The episode opens with Drew and his friends Lewis Kiniski and Oswald Lee Harvey in their local bar, the Warsaw Tavern, discussing Brad Pitt. The following day, Drew's best friend Kate O'Brien tells him that she has broken up with her boyfriend, who fired her from her job as a receptionist at his body shop. Desperate for a job, Kate asks Drew to hire her at the Winfred-Louder department store where he is the assistant director of personnel. Drew insists. At Winfred-Louder, Drew's boss Mr. Bell asks him to hire someone for a position at the cosmetics counter. While conducting interviews, Drew meets a hostile woman who wears too much eye shadow. Drew tries to be polite, but Mimi soon realizes he is not going to give her the job and accuses Drew of being sexist. Mimi complains to Mr. Bell about Drew. At the Warsaw Tavern, Drew is hanging out with his friends when Mimi walks in and confronts him. Drew talks to her about why she did not get the job, telling her that her attitude is the problem and she has to deal with the fact that her looks might stop her from getting some jobs.
Mimi leaves the bar. Needing to fill the cosmetics position Drew believes he has found an ideal candidate in Natalie until Kate turns up to apply for the job. Drew admits. However, Mr. Bell insists Drew hire Kate, having seen her in the lobby and Drew agrees. Kate comes to Drew's house to ask him and Oswald, which perfume samples to promote; the episode ends with Drew playing pool in his garden in the rain, while the others watch through the window. Drew Carey and Bruce Helford co-created The Drew Carey Show. Having worked together twice before on The Good Life and Someone Like Me, Carey joined up with Helford and told him he wanted to develop his own show, they each created The Drew Carey Show. Carey told a group of television critics at the network launch that the series was going to be called The Drew F...ing Carey Show, saying "We were going to call it The Drew F. Carey Show and see if anybody at home could figure it out!"The show revolved around the life Carey would have lived if he had not become a stand-up comedian.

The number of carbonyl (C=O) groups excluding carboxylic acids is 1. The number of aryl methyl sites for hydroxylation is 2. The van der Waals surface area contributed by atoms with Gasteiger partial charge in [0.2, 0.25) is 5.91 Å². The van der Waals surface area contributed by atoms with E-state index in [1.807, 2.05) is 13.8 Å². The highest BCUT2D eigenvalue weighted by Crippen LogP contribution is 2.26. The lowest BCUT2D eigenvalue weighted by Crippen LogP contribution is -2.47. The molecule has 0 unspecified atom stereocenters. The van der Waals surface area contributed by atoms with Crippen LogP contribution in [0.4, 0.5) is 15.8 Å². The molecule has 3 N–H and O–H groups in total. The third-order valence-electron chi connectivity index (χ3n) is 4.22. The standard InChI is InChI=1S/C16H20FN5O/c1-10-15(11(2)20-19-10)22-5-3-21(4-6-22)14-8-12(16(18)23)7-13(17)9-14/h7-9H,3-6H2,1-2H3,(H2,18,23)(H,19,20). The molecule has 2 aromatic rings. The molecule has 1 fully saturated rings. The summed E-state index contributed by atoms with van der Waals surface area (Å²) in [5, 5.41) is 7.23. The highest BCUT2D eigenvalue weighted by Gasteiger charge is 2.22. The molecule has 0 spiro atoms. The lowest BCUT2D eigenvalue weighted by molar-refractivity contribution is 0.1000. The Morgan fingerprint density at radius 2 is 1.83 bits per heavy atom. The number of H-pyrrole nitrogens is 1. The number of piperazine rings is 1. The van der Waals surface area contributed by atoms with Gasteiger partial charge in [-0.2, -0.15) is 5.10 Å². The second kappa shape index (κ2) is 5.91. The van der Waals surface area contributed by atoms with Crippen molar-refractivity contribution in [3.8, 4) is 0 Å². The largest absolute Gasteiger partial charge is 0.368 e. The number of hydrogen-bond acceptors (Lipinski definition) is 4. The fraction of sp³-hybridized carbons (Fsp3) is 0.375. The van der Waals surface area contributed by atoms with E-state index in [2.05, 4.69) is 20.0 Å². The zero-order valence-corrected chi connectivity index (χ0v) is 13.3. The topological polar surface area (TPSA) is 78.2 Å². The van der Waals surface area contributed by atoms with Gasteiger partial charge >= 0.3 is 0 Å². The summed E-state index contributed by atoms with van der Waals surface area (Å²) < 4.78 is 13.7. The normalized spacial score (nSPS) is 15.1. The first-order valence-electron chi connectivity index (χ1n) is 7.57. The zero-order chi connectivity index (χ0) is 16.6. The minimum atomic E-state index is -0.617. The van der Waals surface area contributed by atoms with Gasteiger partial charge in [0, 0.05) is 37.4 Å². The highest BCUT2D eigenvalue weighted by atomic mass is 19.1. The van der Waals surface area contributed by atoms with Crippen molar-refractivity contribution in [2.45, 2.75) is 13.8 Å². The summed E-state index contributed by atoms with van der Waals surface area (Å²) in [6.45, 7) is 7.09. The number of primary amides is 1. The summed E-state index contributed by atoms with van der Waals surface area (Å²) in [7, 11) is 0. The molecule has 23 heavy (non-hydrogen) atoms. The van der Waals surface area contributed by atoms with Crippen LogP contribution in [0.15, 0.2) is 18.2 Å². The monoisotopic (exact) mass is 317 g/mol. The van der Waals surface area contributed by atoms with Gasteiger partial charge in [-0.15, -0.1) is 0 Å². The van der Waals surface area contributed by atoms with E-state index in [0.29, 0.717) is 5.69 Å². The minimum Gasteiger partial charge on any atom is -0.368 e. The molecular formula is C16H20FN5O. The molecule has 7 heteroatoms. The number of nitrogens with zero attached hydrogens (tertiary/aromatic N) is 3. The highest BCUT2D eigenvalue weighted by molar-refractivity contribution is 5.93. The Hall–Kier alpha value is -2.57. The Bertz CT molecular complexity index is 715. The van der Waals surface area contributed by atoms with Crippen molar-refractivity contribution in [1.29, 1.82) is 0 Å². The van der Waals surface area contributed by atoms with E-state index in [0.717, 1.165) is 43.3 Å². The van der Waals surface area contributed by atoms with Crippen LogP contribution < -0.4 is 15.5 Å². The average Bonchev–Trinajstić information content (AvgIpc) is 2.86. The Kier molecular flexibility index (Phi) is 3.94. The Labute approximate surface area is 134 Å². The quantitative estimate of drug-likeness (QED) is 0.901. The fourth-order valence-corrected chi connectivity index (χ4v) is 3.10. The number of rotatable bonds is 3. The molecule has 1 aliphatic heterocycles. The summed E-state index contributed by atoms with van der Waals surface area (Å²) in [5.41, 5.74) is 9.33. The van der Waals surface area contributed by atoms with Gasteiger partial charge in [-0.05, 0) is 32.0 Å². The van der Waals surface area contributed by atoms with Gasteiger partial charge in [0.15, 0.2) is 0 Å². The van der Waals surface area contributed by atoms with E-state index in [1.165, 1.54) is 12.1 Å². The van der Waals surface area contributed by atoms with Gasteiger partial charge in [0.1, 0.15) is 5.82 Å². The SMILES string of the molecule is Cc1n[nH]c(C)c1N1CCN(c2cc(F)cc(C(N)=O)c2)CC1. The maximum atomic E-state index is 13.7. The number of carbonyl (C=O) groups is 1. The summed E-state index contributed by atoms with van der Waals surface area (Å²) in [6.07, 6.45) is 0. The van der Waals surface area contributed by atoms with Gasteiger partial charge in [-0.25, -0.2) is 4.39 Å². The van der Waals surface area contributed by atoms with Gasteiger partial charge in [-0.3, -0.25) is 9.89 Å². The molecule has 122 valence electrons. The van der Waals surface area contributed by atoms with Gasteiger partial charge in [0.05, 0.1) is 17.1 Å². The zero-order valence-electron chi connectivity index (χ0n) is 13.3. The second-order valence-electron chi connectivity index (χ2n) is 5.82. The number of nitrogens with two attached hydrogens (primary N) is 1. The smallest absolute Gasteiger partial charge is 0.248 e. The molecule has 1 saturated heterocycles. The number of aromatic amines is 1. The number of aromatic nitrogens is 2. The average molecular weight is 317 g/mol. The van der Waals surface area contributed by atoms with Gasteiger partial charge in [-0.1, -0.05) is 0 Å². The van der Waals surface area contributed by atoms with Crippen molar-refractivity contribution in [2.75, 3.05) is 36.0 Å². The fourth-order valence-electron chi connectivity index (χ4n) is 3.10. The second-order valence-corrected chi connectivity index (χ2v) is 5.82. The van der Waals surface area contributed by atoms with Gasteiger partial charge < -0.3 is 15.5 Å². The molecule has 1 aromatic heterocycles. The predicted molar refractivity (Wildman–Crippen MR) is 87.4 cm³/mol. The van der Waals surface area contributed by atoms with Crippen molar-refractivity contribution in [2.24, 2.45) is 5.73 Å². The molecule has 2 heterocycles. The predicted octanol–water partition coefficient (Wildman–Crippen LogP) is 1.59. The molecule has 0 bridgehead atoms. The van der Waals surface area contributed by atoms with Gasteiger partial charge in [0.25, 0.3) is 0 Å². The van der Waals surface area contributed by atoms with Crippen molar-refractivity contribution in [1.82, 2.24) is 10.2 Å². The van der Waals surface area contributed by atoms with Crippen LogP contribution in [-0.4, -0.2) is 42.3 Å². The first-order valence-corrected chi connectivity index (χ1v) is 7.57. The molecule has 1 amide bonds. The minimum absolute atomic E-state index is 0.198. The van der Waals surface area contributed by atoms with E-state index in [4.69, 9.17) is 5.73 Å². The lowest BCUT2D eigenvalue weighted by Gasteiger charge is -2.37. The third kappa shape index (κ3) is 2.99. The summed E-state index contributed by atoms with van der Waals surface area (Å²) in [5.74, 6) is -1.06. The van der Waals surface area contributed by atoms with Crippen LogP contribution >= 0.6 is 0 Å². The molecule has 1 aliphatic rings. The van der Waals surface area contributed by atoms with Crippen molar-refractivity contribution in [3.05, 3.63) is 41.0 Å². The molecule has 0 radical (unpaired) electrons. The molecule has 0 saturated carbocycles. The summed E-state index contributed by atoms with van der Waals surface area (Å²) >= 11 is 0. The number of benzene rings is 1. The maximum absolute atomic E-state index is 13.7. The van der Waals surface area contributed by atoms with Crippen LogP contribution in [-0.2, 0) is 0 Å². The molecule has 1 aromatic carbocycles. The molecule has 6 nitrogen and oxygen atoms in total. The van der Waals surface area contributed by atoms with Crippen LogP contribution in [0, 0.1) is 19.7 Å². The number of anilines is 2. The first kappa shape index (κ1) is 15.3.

Carey told Helford that he thought he would have been employed in a mid-level management job, a relatable job for most Americans at the time. Carey wanted a show, about regular people, he wanted to set the show in Cleveland as it was his hometown and it was not getting a lot of attention. Carey and Helford drove to the city together in January 1995 to do some research, they toured the local bars to try to get the right look for the show's bar the Warsaw Tavern. Carey and Helford heard the song "Moon Over Parma" in one of the bars and it was used during the title sequence. Carey and Helford co-wrote the pilot episode together. Helford had expected The Drew Carey Show to air at 8:30pm; when ABC placed the show in the 7:30 pm slot, Helford agreed to soften the language in the pilot. An executive from Standards and Practices had asked for nine words deemed offensive to be removed from the script, as well as a mention of Jack Daniel's and a line that implied one of the characters was going to buy and use drugs.